But here’s a trick – you don’t need to search the password. Such files can be decrypted without a password.

Protection is based on a short 40-bit encryption key and, as a rule, it takes much less time (and is more reliable) to find a key rather than a password. With the help of rainbow tables decryption takes no more than a few minutes no matter how complex a password might be.

Some online services, for example, have successfully taken advantage of that trick.

…Word 2007-2016

Unfortunately, the fairy tale could not last forever – with the appearance of Microsoft Word 2007 file format (docx) Microsoft have been quite successful in fighting against unauthorized access and protecting user data.

So today, while the rate of searching drops with each new version of Word, the only efficient recovery method is brute force attack. Only the best and most powerful software tools are still able to recover lost passwords to Word files, for example Passcovery Suite.

The following functional characteristics have become crucial for the successful recovery of passwords:

  • Customization of validation range. Flexible mask configuration mechanism, powerful processing of dictionaries – these are the key features of a highly-efficient password recovery tool. At the same time attempts to use regular brute force attack become more and more futile
  • Optimized speed of recovery. An advanced, fine-tuned and perfectly optimized search algorithm lets you recover passwords times faster. And that’s clearly seen when you compare mediocre software tools with the advanced ones
  • Acceleration on AMD/NVIDIA graphics cards. Modern GPUs are ideal for searching “Passwords to Open” for Word 2007-2016 documents, and those programs that use GPUs perform times faster. And sometimes tens of times faster, which depends on the CPU/GPU combination in your computer

An example of extended mask

To put it simply, ever since Word 2007 appeared it’s been impossible for an attacker to crack somebody’s password (well, of course, provided that the password is not a trivial word from a dictionary and its length is not three or four characters).

On the contrary however, a file owner’s chances to regain access to data would be pretty high.

If you know what characters your password consists of and in which positions they are used, then you can define an extended (positional) mask. This way you cut off redundant verifications, boost the search process and get a successful result.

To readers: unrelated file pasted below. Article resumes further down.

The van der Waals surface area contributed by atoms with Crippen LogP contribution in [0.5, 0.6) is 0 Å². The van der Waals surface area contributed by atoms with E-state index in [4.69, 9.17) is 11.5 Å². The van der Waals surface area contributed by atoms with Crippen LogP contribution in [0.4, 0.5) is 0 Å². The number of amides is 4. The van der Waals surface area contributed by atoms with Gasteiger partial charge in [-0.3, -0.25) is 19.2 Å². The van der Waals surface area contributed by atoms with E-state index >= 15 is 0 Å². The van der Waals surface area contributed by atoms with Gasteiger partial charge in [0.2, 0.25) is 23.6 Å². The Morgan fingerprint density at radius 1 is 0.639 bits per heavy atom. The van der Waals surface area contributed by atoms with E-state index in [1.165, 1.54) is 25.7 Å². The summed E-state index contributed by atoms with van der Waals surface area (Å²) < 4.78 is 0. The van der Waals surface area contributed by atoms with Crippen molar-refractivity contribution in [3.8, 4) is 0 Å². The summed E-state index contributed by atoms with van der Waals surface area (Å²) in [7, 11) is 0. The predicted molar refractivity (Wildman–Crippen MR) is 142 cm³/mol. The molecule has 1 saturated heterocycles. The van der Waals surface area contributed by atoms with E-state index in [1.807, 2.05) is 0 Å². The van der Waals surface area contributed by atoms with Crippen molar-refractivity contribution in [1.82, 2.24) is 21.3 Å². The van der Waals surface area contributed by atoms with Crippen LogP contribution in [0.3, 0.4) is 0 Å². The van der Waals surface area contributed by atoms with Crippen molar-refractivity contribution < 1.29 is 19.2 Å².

Let’s have a look at a case illustrating Passcovery Suite at work:

A lost password consists of 7 or 8 characters, begins with a capital letter – the name of a family member: KVMS; lower case vowels and a few special characters: aeiouy-+_; and ends with three digits.

1. We start Passcovery Suite, open the encrypted file in it, see the info about the file format and type of protection, choose an attack. Select “Brute force attack with extended mask”:

Fig. 7 : Choosing password attack in Passcovery Suite

2. Based on what we know about the password we define character sets that we’re going to use for each position in the password: ?0 – KVMS, ?1 — aeiouy-+_, ?2 - ?d, that is digits (see how to specify an extended mask here). Then we create a mask for generating only suitable passwords, using only relevant character sets — ?0*1?2?2?2; and set the minimum and maximum length of the password — 7-8 characters:

Fig. 8 : Specifying an extended mask using Passcovery Suite

3. And that’s it. You can start the search now. Once the program finds the password it will display it on screen:

Fig. 9 : Successful password recovery using Passcovery Suite

Find more case studies in the program knowledge base.

Note the number of generated passwords and the expected time for their verification using this mask and without it i.e. with the regular brute force attack:

Fig. 10 : Extended mask vs. brute force attack

That means if an attacker does not know anything about the password, he will either have to check all combinations of characters and pass away long before all options have been verified, or deliberately refuse some of them and risk missing the correct password…